The latest Berkeley IGS Poll finds a lack of consensus among Californians on a number of policy proposals relating to housing. But one issue that voters do agree on, at least in concept, is that limits should be imposed on new housing development in high-risk wildfire areas. Three in four voters statewide (74%) support this policy, while just 25% are opposed.
When presented with three public policy actions aimed at making housing more affordable, voters are divided as to which would be most effective. The largest proportion (34%) chooses offering additional tax breaks and subsidies to lower and middle-income homebuyers as the preferred course of action. This compares to 24% who think building more multi-unit housing in urban areas and along public transit corridors would be the best method to make housing more affordable, while 17% select increasing the share of rental units under rent control in this setting. Nearly a quarter of voters (24%), including large proportions of Republicans and conservatives, reject all three approaches.
A similar lack of consensus is observed when voters are asked whether state government should assume a bigger role in guiding housing development decisions. About half (51%) feel that the affordable housing situation in California is now so serious that state government should step in and require local communities to build more housing in their areas or be penalized. However, 47% disagree and feel these decisions should remain under local control.
These findings come from the latest statewide Berkeley IGS Poll completed online in English and Spanish among 4,435 registered voters June 4-10.
Strong backing for imposing limits on new housing development in high risk wildfire areas, at least in concept
Large majorities of voters agree that because of the growing threat of wildfires in the state limits should be imposed on new housing development in high-risk wildfire areas. Three in four voters statewide (74%) support this proposal, while just one in four (25%) are opposed. Support is bipartisan and includes large majorities of voters across all major regions of the state.
While voters broadly support the concept of limiting housing growth in high risk areas, they are doing so without reference to the specific areas of the state that could be affected by such limits. A recent report from the Department of Forestry and Fire Protection estimates that as many as one in four Californians currently live in areas that could be considered to be at high risk for wildfires. This not only includes rural and less populated regions of the state, but also a number of communities in suburban Southern California and the nine-county San Francisco Bay Area.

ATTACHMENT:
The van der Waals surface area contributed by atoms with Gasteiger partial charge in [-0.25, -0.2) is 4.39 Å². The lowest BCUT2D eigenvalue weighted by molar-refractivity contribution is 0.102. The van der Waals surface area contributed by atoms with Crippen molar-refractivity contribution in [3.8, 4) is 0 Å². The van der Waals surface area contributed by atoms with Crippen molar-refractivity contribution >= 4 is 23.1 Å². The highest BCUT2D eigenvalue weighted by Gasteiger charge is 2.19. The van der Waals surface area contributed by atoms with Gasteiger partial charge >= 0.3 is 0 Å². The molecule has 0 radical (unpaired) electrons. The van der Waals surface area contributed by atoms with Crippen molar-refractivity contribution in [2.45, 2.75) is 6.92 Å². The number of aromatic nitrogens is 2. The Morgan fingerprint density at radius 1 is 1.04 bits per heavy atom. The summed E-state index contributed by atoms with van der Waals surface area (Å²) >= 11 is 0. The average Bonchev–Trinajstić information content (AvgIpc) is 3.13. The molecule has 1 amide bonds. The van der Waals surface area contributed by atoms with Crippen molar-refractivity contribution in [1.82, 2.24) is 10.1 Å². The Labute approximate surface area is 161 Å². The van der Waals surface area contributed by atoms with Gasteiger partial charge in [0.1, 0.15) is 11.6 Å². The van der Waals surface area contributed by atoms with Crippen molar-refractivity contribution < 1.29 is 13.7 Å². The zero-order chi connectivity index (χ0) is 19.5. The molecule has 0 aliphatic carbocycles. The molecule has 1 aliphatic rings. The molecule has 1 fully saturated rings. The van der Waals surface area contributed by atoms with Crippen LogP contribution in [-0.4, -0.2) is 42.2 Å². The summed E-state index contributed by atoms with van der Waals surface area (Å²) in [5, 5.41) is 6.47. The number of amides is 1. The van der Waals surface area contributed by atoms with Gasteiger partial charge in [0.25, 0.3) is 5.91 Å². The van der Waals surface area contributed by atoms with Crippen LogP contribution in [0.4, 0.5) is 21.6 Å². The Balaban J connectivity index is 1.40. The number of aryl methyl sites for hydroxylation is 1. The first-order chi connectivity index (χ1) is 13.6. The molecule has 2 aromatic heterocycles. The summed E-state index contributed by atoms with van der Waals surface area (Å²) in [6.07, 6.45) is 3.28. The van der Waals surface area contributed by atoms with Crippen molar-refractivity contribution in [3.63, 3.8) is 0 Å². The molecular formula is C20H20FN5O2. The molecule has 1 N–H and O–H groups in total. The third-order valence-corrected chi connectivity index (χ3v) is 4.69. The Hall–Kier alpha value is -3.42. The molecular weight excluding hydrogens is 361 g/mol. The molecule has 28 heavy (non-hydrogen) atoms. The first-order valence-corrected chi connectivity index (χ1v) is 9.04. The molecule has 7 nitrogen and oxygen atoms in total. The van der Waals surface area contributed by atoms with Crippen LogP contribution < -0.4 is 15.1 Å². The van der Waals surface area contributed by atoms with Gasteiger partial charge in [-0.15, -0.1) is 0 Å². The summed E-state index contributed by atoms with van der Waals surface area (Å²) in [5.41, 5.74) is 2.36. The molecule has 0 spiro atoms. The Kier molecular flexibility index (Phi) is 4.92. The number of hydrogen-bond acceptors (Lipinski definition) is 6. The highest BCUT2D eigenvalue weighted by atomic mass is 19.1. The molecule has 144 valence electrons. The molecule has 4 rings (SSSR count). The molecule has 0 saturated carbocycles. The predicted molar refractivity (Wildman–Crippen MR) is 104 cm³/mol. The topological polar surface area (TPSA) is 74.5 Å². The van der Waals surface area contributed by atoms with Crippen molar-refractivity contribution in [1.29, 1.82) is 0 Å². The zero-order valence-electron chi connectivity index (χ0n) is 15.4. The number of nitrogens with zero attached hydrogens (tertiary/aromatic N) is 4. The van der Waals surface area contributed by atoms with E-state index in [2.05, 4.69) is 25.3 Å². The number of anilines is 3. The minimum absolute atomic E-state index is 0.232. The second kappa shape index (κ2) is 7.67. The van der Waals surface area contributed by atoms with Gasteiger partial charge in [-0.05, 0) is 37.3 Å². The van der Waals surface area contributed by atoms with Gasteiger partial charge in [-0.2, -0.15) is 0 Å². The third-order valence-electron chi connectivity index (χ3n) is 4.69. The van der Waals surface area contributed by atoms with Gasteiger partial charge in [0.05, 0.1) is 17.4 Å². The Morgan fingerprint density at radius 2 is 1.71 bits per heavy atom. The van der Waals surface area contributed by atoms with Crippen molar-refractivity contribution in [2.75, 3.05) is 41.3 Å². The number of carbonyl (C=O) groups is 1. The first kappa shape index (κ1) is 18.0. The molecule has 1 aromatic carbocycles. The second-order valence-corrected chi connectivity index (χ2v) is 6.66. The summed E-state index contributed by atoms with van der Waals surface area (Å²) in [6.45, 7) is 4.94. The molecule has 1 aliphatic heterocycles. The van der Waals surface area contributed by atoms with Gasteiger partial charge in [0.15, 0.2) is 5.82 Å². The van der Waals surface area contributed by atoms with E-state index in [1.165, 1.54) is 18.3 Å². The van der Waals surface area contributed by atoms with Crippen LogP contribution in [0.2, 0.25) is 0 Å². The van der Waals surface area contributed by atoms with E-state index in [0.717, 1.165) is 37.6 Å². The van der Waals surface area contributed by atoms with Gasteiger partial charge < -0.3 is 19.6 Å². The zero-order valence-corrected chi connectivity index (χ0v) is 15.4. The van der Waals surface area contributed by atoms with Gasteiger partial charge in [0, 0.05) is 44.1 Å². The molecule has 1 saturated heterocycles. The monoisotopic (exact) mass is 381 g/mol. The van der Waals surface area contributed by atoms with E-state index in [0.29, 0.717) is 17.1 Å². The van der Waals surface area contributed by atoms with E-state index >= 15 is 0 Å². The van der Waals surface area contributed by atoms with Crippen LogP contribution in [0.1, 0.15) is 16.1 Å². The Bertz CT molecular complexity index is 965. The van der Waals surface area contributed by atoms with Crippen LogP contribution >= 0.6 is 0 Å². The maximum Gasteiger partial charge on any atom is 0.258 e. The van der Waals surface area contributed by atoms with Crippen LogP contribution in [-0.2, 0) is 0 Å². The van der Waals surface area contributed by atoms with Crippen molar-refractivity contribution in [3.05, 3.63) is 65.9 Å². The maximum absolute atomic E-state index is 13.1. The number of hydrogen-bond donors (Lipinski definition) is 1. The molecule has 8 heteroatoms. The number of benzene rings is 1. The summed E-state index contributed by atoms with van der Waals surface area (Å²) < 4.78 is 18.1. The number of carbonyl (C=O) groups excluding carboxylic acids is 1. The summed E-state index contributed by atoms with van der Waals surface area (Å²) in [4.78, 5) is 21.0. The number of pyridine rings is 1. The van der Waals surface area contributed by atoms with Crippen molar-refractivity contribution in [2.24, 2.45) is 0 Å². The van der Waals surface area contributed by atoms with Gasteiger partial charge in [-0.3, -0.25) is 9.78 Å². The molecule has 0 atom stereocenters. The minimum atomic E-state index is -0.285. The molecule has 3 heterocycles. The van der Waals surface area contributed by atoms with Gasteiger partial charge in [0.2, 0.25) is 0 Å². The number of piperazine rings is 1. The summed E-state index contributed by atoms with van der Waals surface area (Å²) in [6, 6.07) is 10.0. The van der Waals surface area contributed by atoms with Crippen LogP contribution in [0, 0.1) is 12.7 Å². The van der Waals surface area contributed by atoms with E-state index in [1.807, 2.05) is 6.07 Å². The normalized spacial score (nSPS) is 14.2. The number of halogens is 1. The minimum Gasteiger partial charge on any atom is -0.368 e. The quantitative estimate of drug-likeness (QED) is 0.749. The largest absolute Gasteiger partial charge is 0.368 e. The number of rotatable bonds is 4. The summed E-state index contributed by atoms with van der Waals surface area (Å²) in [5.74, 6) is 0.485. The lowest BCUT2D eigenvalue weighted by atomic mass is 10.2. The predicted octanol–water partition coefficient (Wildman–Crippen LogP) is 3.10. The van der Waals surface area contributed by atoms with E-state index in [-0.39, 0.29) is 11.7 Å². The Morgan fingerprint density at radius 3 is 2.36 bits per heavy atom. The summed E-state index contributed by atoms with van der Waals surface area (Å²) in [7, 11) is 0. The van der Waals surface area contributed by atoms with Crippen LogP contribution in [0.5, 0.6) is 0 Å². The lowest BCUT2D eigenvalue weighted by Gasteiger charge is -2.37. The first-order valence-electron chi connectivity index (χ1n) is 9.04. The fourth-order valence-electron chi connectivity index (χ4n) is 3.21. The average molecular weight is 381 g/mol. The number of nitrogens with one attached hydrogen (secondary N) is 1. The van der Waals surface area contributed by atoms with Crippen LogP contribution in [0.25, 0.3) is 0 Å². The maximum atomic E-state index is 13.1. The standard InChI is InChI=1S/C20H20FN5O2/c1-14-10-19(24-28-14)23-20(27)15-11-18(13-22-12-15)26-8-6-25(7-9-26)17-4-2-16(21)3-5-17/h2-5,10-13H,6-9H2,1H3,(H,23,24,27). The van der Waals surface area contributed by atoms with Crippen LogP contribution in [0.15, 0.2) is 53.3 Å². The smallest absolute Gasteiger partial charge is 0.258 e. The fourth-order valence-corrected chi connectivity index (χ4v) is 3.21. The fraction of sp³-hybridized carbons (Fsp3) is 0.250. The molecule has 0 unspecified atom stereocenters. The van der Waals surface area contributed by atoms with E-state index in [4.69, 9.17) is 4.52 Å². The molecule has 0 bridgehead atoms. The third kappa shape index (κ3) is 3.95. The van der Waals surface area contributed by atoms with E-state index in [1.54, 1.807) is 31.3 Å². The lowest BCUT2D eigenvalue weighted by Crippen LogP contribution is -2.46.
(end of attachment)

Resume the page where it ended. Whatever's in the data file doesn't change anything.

Divided views about best policy for the state to make housing more affordable
The survey presented voters with three different policies that state government could take in an attempt to making housing more affordable, and asked which they felt would be most effective. The proposals included offering additional tax breaks and subsidies to lower and middle-income homebuyers, increasing the share of rental units under rent control, and allowing more multi-unit apartments and condominiums to be built in urban areas and along public transit corridors.
None of the three achieves majority backing in this setting. The largest proportion (34%) thinks offering additional tax breaks and subsidies to lower and middle-income homebuyers would do the most to make housing more affordable. One in four (24%) feel building more multi-unit housing along public transit corridors and in urban areas would be most effective, while 17% choose increasing the share of rental units under rent control as the best strategy. Nearly a quarter (24%), mainly Republicans and conservatives, reject all three approaches.
Offering subsidies to low and middle-income homebuyers has proportionately greater appeal to political moderates, voters with annual household incomes of less than $60,000, and those with fewer years of formal education. By contrast, voters in the San Francisco Bay Area, and those with higher levels of education or income are more likely to feel building more multi-unit housing in urban areas or along public transit corridors would be a better approach.
Voters also divided about whether that the state should assume a bigger role in guiding housing development in local communities
A similar lack of consensus emerges when voters are asked whether the state should assume a bigger role in guiding housing development decisions in local areas. Statewide, 51% of voters believe the affordable housing situation is now so serious that state government should assume a bigger role and require local governments to build more housing in their areas or be penalized. However, 47% disagree and feel decisions about housing should remain under local control.